Over time, private sector defined contribution (DC) plans seem to be increasingly mirroring some of the prominent features of public employee defined benefit (DB) plans. Several of the investment trends identified in a recently released report – shifting to professionally managed investment options, growth in automatic savings features, and high levels of savings – reflect provisions that are already in place through the PERA hybrid (DB) plan.
Recently, Vanguard, one of America’s largest private sector retirement plans, issued an updated version of its report, How America Saves 2018, based on their 2017 DC plan data. The report looks at trends in saving behavior of participants in Vanguard’s defined contribution (DC) retirement plans.
The report notes that DC plan participants continue the trend of shifting their savings to professionally managed investment options, signaling “a shift in responsibility for investment decision-making away from the participant and back to employer-selected investment and advice programs.”
In 2017, 58 percent of Vanguard participants had their entire account balance invested in a professionally managed option, including target date funds, target-risk or balanced funds, or a managed account advisory service.
Note that 100 percent of PERA DB plan participants enjoy professional management of their investments. As Vanguard pointed out, “Diversified, professionally managed investment portfolios dramatically improve portfolio diversification compared with participants making choices on their own.”
The Vanguard report also spotlights the growth of auto-enrollment features in retirement plans offered by private sector employers. At the end of 2017, 46 percent of Vanguard plans had automatic enrollment, and the adoption of auto-enrollment had grown by 300 percent since 2003.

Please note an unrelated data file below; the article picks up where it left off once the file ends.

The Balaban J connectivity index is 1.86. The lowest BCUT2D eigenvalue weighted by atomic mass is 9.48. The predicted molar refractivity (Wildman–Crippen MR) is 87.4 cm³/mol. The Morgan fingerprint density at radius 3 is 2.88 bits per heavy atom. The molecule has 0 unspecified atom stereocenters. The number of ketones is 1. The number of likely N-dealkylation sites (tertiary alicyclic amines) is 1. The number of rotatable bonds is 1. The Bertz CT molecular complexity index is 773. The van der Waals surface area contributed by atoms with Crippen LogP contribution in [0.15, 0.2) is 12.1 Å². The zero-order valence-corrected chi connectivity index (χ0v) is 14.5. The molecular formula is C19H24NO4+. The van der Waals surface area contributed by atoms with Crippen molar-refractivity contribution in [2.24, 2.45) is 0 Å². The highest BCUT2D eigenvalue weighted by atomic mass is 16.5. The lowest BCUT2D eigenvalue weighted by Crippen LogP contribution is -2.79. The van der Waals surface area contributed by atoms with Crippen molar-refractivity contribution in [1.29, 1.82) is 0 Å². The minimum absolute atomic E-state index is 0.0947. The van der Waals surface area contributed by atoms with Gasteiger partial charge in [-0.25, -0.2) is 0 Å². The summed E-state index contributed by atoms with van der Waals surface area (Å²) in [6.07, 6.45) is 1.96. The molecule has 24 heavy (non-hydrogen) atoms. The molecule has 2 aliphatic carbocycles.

Automatic enrollment is a key feature of PERA for Colorado’s public employees. Though some members have the option to choose either the hybrid DB plan or the PERA DC Plan (the defined contribution option), all employees working for PERA employers are automatically enrolled in a PERA retirement plan. Whether it’s the PERA DB or PERA DC, contributions are mandatory and cannot be used for purposes other than retirement while a member is employed by an employer that offers PERA.
Vanguard also called out the growth in retirement plan participation rates of employees, noting that plans with automatic enrollment have a 92 percent participation rate compared with a participation rate of just 57 percent for plans with voluntary enrollment for a total plan-weighted participation rate of 81 percent in 2017 (unchanged from 2016), again compared to PERA’s 100 percent participation.
PERA employees and employers also contribute to their retirement savings at a higher level than private sector participants in Vanguard’s plans.
While PERA members contributed 8 percent of income in 2017 (10 percent for State Troopers), the average employee-elective deferral rate for Vanguard was 6.8 percent in 2017, and the median deferral rate was 6 percent in 2017 – unchanged for as long as Vanguard has been tracking this statistic.
Senate Bill 18-200 will increase member contributions by 2 percent and employer contributions by 0.25 percent, except for Local Government employers, between 2019 and 2021. (Read more about Senate Bill 18-200.)
In 2017, the average account balance for Vanguard participants was $103,866; the median (half higher and half lower) balance was $26,331. At the end of 2017, PERA was paying benefits to more than 118,000 retired public employees and their beneficiaries who received an average benefit of $3,204 per month.